Four years on and I'm still carrying around my 3DS. It sits in my bag each day as I walk to the office and it travels with me when I journey elsewhere. True, the amount of time I spend on Nintendo's dinky dual-screen has dropped over time, despite the introduction of its beefier XL and shinier New 3DS models. But it's still my go-to place for bite-sized gaming sessions.
I still check in on my Animal Crossing town, usually to apologise for my absence and make sure my favourite villagers haven't completely given up on me. Or I load up a Virtual Console game, usually one from Nintendo's generous Ambassador collection, and give that a go. Or, shamefully, I go and use up my free gameplay time on Pokémon Shuffle (and yes, I know, I initially said I hated it).
But it is Nintendo's little StreetPass app that has kept the handheld in my pocket, with its seemingly throwaway mini-games that task you with simplistic dungeon-crawling or collectable-grabbing. Pre-loaded onto every 3DS, their inclusion has been a masterstroke that rewards players simply for carrying the console around. And by encouraging you to have your 3DS to hand, it ensures it's played with more often. You don't even need to open the handheld to know when something is waiting for you - a quick glance at its glowing green notification light and you know you have a StreetPass to check.
Obviously it's good for Nintendo if you go out to lunch carrying a 3DS in your bag and come home to find you have passed a bunch of other players on the way - and it's no accident each little Mii you collect tells you what its owner has been playing (and sometimes even prods you in the direction of the eShop to try it yourself). But it works both ways, and there's a sense of reward for users even in this passive level of interaction. It's the same sort of feeling you get when you load up your friends list on a console or Steam. More often than not, you don't actually interact with the people on there, but being able to see what your buddies are playing fosters a sense of connection with them.
But while StreetPass is about interacting with strangers, it has helped cultivate the feeling of a virtual community for connected Nintendo fans. True, on the surface its appeal are the rewards each mini-game brings (so many hats). But the way it shows you where your StreetPassed folk are from, the short messages of greeting you can send and receive - all of it builds a shared sense of fandom for Nintendo's characters and worlds. Miis you collect form an army of fellow players adorned in Mario caps, woolly Kirby hats or dressed up as Link. Even the mini-games themselves involve amassing teams of Nintendo-playing allies to help you beat objectives together or that can contribute to your own progress in some way.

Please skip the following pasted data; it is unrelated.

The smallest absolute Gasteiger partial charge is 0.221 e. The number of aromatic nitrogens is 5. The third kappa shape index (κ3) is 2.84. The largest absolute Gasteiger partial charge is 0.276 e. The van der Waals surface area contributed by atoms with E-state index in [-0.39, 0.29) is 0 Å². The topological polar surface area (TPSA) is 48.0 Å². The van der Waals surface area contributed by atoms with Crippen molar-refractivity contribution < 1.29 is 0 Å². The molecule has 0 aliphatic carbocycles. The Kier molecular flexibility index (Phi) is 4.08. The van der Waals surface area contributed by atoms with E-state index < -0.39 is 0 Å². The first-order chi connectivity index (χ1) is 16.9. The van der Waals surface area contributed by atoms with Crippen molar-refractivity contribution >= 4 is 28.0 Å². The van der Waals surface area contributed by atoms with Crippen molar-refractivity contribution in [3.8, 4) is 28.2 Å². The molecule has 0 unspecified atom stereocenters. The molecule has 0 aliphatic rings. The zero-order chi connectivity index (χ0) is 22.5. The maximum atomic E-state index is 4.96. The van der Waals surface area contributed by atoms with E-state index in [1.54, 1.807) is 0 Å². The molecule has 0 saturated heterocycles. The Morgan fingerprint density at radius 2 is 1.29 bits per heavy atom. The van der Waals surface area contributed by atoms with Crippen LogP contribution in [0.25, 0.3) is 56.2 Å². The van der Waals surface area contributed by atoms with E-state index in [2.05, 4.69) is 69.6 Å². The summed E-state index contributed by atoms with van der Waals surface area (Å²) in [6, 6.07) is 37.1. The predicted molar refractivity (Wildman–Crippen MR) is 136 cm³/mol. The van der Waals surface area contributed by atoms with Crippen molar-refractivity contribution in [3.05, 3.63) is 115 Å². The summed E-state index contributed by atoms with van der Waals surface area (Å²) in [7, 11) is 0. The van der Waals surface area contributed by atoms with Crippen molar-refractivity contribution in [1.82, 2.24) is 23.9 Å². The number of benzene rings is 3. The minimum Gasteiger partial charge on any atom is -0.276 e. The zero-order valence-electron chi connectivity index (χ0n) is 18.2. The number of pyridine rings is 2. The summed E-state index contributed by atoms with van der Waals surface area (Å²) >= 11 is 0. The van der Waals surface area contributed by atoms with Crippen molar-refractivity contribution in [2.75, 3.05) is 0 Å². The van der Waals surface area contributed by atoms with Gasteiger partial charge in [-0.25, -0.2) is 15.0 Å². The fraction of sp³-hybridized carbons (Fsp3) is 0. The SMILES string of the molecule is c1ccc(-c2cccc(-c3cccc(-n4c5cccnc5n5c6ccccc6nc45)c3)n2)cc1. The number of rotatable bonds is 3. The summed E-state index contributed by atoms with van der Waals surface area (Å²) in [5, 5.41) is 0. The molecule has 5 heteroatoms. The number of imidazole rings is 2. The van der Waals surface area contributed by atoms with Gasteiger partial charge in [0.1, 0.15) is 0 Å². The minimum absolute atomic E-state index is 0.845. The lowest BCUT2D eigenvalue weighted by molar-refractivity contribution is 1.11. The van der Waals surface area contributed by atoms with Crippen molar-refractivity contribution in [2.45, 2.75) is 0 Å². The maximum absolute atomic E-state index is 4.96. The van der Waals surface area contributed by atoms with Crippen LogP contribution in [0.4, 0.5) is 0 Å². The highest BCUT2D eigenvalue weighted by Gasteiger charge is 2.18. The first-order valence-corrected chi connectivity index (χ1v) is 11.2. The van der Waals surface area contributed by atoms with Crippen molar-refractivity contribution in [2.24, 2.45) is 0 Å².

Nintendo knows its brand power is at its peak when the company brings large numbers of its most faithful fans together. It's why Nintendo has sought to replicate its annual E3 conference "hype train" at more regular intervals with Nintendo Direct broadcasts. The popularity of StreetPass is a smaller, more local version of this. Take your 3DS to a gaming-focused event like EGX, or last month's wonderful Legend of Zelda symphony concert in London, and you'll see Nintendo fandom in full force.
I went to the Zelda concert, and on the "actual train" there, the green light on my 3DS had lit up long before I saw my first green-hatted Link cosplayer or pair of plastic pointy ears. Sat with a friend and fellow Zelda fan in the seats of Wembley Arena, each of us had filled our 10-Mii StreetPass limit multiple times before the lights dimmed, the faces of those around us also lit up by their 3DS screens. There were quite a few StreetPasses to get through, I can tell you.